Note: This writeup was orignally a rebuttal to a now-defunct node. The italic quotes are the ghostly remnants of this ethereal prose
I realise that this is a thread of complete speculation and should not be treated with any form of scientific rigour, but I'm afraid rep_movsd's contribution is incorrect even from the standpoint of sci-fi pseudoscience. A big part of making any 'made-up' science sound plausible is making it make logical (or in fact illogical) sense to a human being upon first hearing. This is shown quite aptly in Gene Wolfe's "Book of the New Sun" quartet, in which interstellar travel is accomplished by bouncing light back and forth between perfect mirrors. Eventually, the universe gets into a philosophical debate with itself as to which is the reflected and which is the reflection, and an object (a Fish made of light, as it happens) is spontaneously created at the focus of the mirrors. This makes absolutely no sense whatsoever to a scientist, but to the more fantastical 'common sense' squelchy bit in your brain it is only natural. That's why 'turbolaser' sounds so cool whilst meaning little; more power + modern invention = big shooty death. Following the same reasoning, Gorgonzola has done a superb job with his theory. I have no idea what a spinning meson will do when stretched, but by jingo does his theory sound cool with virtual photons and gluon strings flying off all over the place. Rep_movsd has been slightly less successful, for the following reasons:
The nasty thing about nuclear fusion is that it requires a huge magnetic field to keep it in check, unless your lightsabre is roughly the size of, say, the sun. They may very well have made fusion generators this size, but it'd pull the change out of your pockets and the fillings out of your teeth, which could easily distract you from your cataclysmic duel of fates.
Now this is more like it; gravity and anti-gravity generators are all over the Star Wars universe. Unfortunately, gravity has a habit of tenaciously hanging onto everything around it, such as the lightsabre wielder, his credit card, nearby rocks, migrating birds etc. Two such devices in close contact would inevitably wrench themselves out of their respective owners' hands and skitter around on the floor, chasing one another's handles like a pair of insanely horny ferrets. Not to mention, unless the 'stalk' were very strong indeed the gravitational tidal forces along its length would tend to curl it up into a circle, then crush it into slag. Of course, this all neglects the very human aspect of lightsabres; the immutable coolness of them. The idea of a beam of pure light leaping unbidden from an understated chrome handle is attractive; the idea of a thin metal wire that looks suspiciously like the antenna from a portable radio being at the centre of all that white-hot righteous fury is not.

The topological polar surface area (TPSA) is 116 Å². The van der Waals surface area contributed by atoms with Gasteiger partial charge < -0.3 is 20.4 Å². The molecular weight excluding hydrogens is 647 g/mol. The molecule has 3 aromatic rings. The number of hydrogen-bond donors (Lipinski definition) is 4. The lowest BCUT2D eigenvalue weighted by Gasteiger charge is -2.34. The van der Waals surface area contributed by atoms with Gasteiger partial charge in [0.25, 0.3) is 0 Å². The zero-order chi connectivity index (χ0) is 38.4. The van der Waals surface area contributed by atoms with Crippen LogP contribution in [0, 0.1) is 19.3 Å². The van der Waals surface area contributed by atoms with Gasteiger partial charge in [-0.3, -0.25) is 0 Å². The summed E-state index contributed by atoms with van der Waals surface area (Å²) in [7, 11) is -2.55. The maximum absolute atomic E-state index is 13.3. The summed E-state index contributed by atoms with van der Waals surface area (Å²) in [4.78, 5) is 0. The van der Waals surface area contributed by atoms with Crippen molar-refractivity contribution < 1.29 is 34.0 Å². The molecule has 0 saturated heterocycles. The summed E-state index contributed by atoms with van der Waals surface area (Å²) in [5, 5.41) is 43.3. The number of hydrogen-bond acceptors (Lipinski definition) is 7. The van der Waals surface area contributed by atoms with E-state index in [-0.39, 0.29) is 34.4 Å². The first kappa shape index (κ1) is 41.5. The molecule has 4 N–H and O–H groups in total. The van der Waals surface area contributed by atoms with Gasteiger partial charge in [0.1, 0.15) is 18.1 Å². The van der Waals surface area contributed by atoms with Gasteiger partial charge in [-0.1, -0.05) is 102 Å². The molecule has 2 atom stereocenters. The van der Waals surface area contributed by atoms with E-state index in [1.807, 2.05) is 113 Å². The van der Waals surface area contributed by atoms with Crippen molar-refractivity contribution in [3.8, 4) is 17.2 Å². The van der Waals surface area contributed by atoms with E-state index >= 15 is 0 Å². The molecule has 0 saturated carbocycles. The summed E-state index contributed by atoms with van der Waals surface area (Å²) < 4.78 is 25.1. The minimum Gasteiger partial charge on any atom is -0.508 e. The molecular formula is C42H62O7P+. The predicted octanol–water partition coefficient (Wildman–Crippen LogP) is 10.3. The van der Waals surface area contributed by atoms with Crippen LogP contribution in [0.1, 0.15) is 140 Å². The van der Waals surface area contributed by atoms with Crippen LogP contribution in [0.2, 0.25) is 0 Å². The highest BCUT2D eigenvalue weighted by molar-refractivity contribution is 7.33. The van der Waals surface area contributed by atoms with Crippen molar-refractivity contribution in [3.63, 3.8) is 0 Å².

"This energizes a powerful gravitatonal field generator mounted on a thin long stalk which telescopes out when the sabre is turned on."
This kind of queers the pudding completely, as the gravity generator now has to be powerful enough to bend the path of light itself 180 degrees at the end of the sabre, so it comes back the other way. The only entity in either real life or Star Wars capable of that is a black hole, which I fear may be somewhat ungainly to wave around on the end of a thin 'stalk'. The upside is that you'd have a sword which could quite literally destroy whole planets, but I doubt you'd want to be around when you turned it on. Sort of like a lonely rancor, then. (sorry...)
"Mounted around the stalk are three lasers which shoot out parallel to the stalk and are bent a full 180 degrees by the gravitatonal field generator. The laser photons re-enter the handle and are recycled to emerge again."
Ouch. Just gets worse really. The lightsabre does indeed vaporise just about anything it touches, with the rather notable exception of other lightsabres. Think of Return of the Jedi, or Phantom Menace, where the protagonist and black-clad uber-villain end up in a face-to-face grimace contest either side of squealing lightsabre blades. Not mechanically strong indeed? Piffle. This could however be explained by the aforementioned gravitational effect, and the combatants have instead got their lightsabres inseperably stuck together and are trying really hard to get them apart rather than overpower one another. Yes. Incidentally, no laser beam(not even in Star Wars, wherein both lasers and 'blasters' fire ionised gas blasts) can vaporise to that degree, even with a 1GW fusion generator behind it. Not even three of them.
"The central stalk need not be mechanically strong because it never directly touches anything(The laser vaporizes anything it comes into contact with)."
Can't argue with that, it's stated in almost every Extended Universe book that talks about lightsabres. The only minor problem is that the lightsabre is glowing like a firework the whole time it is active, which means photons are flying off it in great quantity all the time. This also fails to address quite how the lightsabre deflects anything, because photons arent that good at standing their ground.
"Since the laser beams are recycled, the sabre uses minimal energy unless its actually cutting through something."